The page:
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Thread: Use of "blitz" to mean using a blender.

  1. #41
    Christian Weisgerber Guest

    Default Re: Use of "blitz" to mean using a blender.

    Nancy Young <[email protected]> wrote:

    > I never heard the term blitz used to mean pulse in the blender.
    > However, am I mistaken or is blitz not a German word for lightning?


    Yes, it's German for "flash, lightning bolt".
    English uses appear all derived from "Blitzkrieg".

    --
    Christian "naddy" Weisgerber [email protected]

  2. #42
    Janet Guest

    Default Re: Use of "blitz" to mean using a blender.

    In article <[email protected]>, [email protected]
    says...
    >
    > I am in the UK and nowadays see many TV chefs and newspaper writers use the
    > term "to blitz" to mean to use a blender for a short period of time.
    >
    > What's wrong with "use the blender" or even "blend" instead of "blitz"?
    >
    > Presumably the verb "to blitz" has come from American English but why is it
    > so widespread when all it doesis replace a perfectly good existing word?


    Because blitzing doesn't mean the same as blending?

    To me blending refers to amalgamating several ingredients into a
    smooth and different food (blend butter sugar, add eggs and blend, add
    flour and blend, result, raw sponge mixture).

    Blitzing refers to breaking up an ingredient into smaller particles of
    itself (machine-chopping a crust (into breadcrumbs) or herbs, nuts meat.

    Janet.

  3. #43
    Boron Elgar Guest

    Default Re: Use of "blitz" to mean using a blender.

    On Thu, 11 Oct 2012 12:35:31 +0100, Janet <[email protected]> wrote:

    >In article <[email protected]>, [email protected]
    >says...
    >>
    >> I am in the UK and nowadays see many TV chefs and newspaper writers use the
    >> term "to blitz" to mean to use a blender for a short period of time.
    >>
    >> What's wrong with "use the blender" or even "blend" instead of "blitz"?
    >>
    >> Presumably the verb "to blitz" has come from American English but why is it
    >> so widespread when all it doesis replace a perfectly good existing word?

    >
    > Because blitzing doesn't mean the same as blending?
    >
    > To me blending refers to amalgamating several ingredients into a
    >smooth and different food (blend butter sugar, add eggs and blend, add
    >flour and blend, result, raw sponge mixture).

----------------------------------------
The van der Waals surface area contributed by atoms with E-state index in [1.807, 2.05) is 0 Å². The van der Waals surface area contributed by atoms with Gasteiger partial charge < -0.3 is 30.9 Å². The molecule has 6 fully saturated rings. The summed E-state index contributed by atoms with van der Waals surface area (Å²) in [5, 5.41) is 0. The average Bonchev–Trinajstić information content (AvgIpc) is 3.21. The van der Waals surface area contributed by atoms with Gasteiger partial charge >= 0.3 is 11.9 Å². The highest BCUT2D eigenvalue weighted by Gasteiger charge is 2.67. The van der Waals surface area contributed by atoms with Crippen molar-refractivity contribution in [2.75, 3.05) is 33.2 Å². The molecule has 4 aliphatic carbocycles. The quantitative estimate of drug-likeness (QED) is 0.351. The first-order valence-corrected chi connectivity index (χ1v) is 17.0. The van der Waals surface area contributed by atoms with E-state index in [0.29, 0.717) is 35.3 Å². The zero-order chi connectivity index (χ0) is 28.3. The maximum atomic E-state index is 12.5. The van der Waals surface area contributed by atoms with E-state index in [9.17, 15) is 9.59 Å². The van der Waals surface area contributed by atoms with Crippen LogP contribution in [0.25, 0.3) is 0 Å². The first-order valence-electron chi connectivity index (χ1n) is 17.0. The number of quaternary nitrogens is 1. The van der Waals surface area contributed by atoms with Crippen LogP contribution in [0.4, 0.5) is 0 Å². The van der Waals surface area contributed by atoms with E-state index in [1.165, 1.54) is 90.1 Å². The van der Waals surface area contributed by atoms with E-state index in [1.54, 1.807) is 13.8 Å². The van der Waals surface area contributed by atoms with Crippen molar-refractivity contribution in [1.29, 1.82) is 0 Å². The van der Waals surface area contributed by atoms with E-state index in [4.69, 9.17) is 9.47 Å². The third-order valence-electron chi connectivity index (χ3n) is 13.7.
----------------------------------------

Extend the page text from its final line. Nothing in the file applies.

>
    > Blitzing refers to breaking up an ingredient into smaller particles of
    >itself (machine-chopping a crust (into breadcrumbs) or herbs, nuts meat.
    >
    > Janet.


    If I lived in London or environs, I don't think I'd be so quick to use
    the word "blitz."

    Boron

  4. #44
    Nancy Young Guest

    Default Re: Use of "blitz" to mean using a blender.

    On 10/11/2012 7:19 AM, Christian Weisgerber wrote:
    > Nancy Young <[email protected]> wrote:
    >
    >> I never heard the term blitz used to mean pulse in the blender.
    >> However, am I mistaken or is blitz not a German word for lightning?

    >
    > Yes, it's German for "flash, lightning bolt".
    > English uses appear all derived from "Blitzkrieg".


    I should have checked with my bruder, who has moved to Switzerland
    and excelling in his German studies. heh.

    I'm more familiar with the blitz in the (Am) football sense.

    nancy


  5. #45
    CDB Guest

    Default Re: Use of "blitz" to mean using a blender.

    On 11/10/2012 5:14 AM, GordonD wrote:
    > "Guy Barry" <guy.barry@blueyonder.co.uk> wrote in message
    > news:78tds.293602$[email protected]..
    >> "janice" wrote in message news:[email protected]..


    >>> I am in the UK and nowadays see many TV chefs and newspaper writers
    >>> use the
    >>> term "to blitz" to mean to use a blender for a short period of time.


    >>> What's wrong with "use the blender" or even "blend" instead of "blitz"?


    >>> Presumably the verb "to blitz" has come from American English but why
    >>> is it
    >>> so widespread when all it doesis replace a perfectly good existing word?


    >> I always took it as a humorous usage, like "nuke" for putting
    >> something in a microwave. But is there another single verb that means
    >> "to put in a blender"? "Blend" doesn't necessarily suggest the use of
    >> a blender to me.


    > Maybe we could derive one from the manufacturer's name, in the same way
    > that 'hoover' has come to mean 'use a vacuum cleaner, regardless of brand'?


    Father left the top off the blender and now he's waring his dacquiri.


  6. #46
    Nunya Bidnits Guest

    Default Re: Use of "blitz" to mean using a blender.

    Guy Barry <[email protected]> wrote:
    > "janice" wrote in message
    > news:[email protected]..
    >> I am in the UK and nowadays see many TV chefs and newspaper writers
    >> use the
    >> term "to blitz" to mean to use a blender for a short period of time.

    >
    >> What's wrong with "use the blender" or even "blend" instead of
    >> "blitz"?

    >
    >> Presumably the verb "to blitz" has come from American English but
    >> why is it
    >> so widespread when all it doesis replace a perfectly good existing
    >> word?

    >
    > I always took it as a humorous usage, like "nuke" for putting
    > something in a microwave. But is there another single verb that
    > means "to put in a blender"? "Blend" doesn't necessarily suggest the
    > use of a blender to me.


    Whiz.



  7. #47
    spamtrap1888 Guest

    Default Re: Use of "blitz" to mean using a blender.